Any desires of you out there for her to inherit my personality, you know, so I would know what it’s like: are still dashed. She’s much friendlier and communicative than I, we have regular conversations in which neither of us undertand each other but now it’s not so crazy looking when I talk to myself. I ask her questions regarding Continental Rationalism and British Empiricism, she makes a bunch of noises that I don’t follow: it’s just like teaching actually. She also loves being out in public and is perfectly fine with strangers. We have been to the mall, the bookstore, the library, the coffee shop, and the eye doctor’s and she has been quiet and giggly at all of them. In fact, she seems to prefer being out which means that she has inherited a bit of her father. I guess the real test will be the first time she pops in a bar.

The last part is in that above list of places that I have taken the little monster to. I went to the eye doctor because I have been sufferring eye strain alot more frequently than usual. It seems that now I need glasses for reading, computer, etc. It’s been awhile since i have had to wear them but now they are back, oh well I guess the old eyes couldn’t last forever.

So that pretty much wraps it up for updates, oh the wedding planning is going as can be expected: it’s tedious for the most part, frustrating for the rest of it, but it will all be worth it in late April. There, now that does it.

Categories: personal update Tags:


January 15, 2009 2 comments

While the Gaza conflict is continuing we are led into another moral issue: that of the human shield. Hamas has used the interesting tactic of hiding weapons, munitions, and fighters in areas like hospitals and schools. The result of this tactic can clearly be seen in the numerous pictures of dead children, women, and infirmed; because every photo journalist is looking to make Time’s images of the year contest.

So our dilemma is to ask who is morally responsible? On the one hand, the easy answer is to blame Israel. They are the ones with the fighter/bombers, large artillery, and tanks. Their military is also the one that is the most directly responsible for the deaths of these people.

More difficulty is being used in the press in assigning the blame on Hamas. However, it’s not that much more difficult. The idea of human shields is like pushing “all in” while bluffing in poker. You count on the other person to fold their hand. This way you can win the pot while preserving an important tactic. Ask the Milosevic’s people how that worked during the Balkan conflict in the mid 90s. They attached UN workers to radar installations essentially bluffing NATO, it had moderate success. NATO, the UN, and Western Nations tend not to bomb innocent civilians knowingly.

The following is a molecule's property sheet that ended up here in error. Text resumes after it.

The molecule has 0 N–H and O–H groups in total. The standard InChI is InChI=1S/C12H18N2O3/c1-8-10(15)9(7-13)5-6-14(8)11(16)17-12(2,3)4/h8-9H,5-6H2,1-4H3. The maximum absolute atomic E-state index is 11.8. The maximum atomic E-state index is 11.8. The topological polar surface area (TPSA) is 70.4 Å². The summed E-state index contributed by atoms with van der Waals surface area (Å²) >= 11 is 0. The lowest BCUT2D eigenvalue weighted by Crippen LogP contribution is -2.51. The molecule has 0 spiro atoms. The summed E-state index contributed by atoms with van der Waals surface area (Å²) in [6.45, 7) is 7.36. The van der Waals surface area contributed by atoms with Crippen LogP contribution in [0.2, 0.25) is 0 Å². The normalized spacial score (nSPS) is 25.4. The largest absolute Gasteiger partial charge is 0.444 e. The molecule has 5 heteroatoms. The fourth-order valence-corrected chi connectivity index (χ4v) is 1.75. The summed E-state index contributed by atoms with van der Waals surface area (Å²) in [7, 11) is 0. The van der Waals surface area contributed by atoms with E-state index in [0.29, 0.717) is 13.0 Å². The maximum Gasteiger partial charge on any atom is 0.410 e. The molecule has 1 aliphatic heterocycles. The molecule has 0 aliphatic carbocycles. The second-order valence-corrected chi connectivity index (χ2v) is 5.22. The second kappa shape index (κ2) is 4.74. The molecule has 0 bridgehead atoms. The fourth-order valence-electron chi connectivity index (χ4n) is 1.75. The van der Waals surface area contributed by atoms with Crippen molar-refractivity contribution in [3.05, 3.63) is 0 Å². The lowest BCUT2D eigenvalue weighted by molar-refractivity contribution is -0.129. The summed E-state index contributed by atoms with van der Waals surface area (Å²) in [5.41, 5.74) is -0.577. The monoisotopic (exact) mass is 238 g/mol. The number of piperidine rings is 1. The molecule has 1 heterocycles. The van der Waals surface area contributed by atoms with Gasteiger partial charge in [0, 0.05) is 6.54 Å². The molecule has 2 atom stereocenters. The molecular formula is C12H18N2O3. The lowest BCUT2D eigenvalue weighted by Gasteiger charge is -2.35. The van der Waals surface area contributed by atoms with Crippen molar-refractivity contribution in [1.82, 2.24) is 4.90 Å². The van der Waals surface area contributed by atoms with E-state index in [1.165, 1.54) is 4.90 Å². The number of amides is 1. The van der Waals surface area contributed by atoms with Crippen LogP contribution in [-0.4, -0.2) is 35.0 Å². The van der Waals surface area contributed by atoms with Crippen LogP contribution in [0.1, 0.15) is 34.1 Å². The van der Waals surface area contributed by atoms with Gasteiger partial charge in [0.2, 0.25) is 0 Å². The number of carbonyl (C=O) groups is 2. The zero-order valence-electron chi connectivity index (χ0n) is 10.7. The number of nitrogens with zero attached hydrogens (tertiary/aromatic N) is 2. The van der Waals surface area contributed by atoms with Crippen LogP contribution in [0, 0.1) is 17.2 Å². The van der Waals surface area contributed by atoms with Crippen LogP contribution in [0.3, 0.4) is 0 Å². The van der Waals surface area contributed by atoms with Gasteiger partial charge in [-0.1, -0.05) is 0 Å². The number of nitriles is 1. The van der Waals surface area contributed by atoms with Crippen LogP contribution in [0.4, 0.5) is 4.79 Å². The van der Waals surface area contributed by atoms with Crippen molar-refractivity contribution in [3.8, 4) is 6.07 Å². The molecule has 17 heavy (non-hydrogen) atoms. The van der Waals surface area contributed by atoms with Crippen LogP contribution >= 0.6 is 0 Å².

If however you know that your opponent isn’t the type to blink first you may have no one to blame but yourself. Hamas in this case, can earn the responsibility. Israel (despite your feelings on whether or not it should exist), isn’t the country that blinks first, it tends to also have no qualms about assassinations or preemptive strikes. “know yourself and your enemy and victory will never be in doubt” wrote Sun Tzu many centuries ago.

Yet Israel is still bombing the targets so we are in a real moral quandary. If Israel knows that a troop of fighters is hiding in building A, and they bomb it killing the soldiers we assume that as being as moral as your current view on war. In this respect it is a legitimate military target, we can cite numerous theories to make it at least ethically neutral (Clausewitz, Military Necessity, etc. most theorists who legitimize war will give a pass on this attack).

If building A is a hospital full of sick individuals, the stakes change on the condition that Israel knew what it was bombing. If Israel knows that it’s a hospital than we have a problem because it is deliberately destroying a building with known collateral damage that involves the loss of innocent life. In this case we can hold Israel morally responsible.

If, however, building A could be a hospital. That is to say that Hamas has a history of using human shields and could be doing it for building A than the water is as murky as Lake Erie. The whole conundrum relies on the amount of knowledge Israel has versus the likelihood of collateral damage versus the military necessity of the intended target (i.e. a nuclear weapon trumps alot of the collateral damage issues, while a couple guys packing AK-47s doesn’t).

In the whole it would seem that both parties are responsible. Hamas because it knows Israel’s tactics and still uses human shields hoping for some sort of propoganda victory and Israel becaue there is no way that they cannot at least suspect what the target buildings are since their intelligence network is efficient and complicated.